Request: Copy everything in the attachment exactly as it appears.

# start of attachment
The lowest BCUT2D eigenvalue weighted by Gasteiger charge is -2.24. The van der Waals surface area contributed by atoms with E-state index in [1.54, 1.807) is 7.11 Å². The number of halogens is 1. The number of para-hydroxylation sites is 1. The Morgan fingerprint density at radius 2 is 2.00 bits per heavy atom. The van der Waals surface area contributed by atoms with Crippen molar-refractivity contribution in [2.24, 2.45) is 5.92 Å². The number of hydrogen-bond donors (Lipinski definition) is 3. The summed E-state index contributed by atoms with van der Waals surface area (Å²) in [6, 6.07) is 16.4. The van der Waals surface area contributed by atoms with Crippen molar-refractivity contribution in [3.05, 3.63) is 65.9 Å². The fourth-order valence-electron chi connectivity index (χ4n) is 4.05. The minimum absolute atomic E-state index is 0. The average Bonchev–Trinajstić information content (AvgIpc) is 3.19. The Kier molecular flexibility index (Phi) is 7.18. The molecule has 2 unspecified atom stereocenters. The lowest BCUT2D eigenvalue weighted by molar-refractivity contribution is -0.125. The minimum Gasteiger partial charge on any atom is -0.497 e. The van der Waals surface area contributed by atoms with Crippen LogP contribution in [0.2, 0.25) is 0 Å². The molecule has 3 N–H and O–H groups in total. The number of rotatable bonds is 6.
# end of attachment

The lowest BCUT2D eigenvalue weighted by Gasteiger charge is -2.24. The van der Waals surface area contributed by atoms with E-state index in [1.54, 1.807) is 7.11 Å². The number of halogens is 1. The number of para-hydroxylation sites is 1. The Morgan fingerprint density at radius 2 is 2.00 bits per heavy atom. The van der Waals surface area contributed by atoms with Crippen molar-refractivity contribution in [2.24, 2.45) is 5.92 Å². The number of hydrogen-bond donors (Lipinski definition) is 3. The summed E-state index contributed by atoms with van der Waals surface area (Å²) in [6, 6.07) is 16.4. The van der Waals surface area contributed by atoms with Crippen molar-refractivity contribution in [3.05, 3.63) is 65.9 Å². The fourth-order valence-electron chi connectivity index (χ4n) is 4.05. The minimum absolute atomic E-state index is 0. The average Bonchev–Trinajstić information content (AvgIpc) is 3.19. The Kier molecular flexibility index (Phi) is 7.18. The molecule has 2 unspecified atom stereocenters. The lowest BCUT2D eigenvalue weighted by molar-refractivity contribution is -0.125. The minimum Gasteiger partial charge on any atom is -0.497 e. The van der Waals surface area contributed by atoms with Crippen LogP contribution in [0.2, 0.25) is 0 Å². The molecule has 3 N–H and O–H groups in total. The number of rotatable bonds is 6.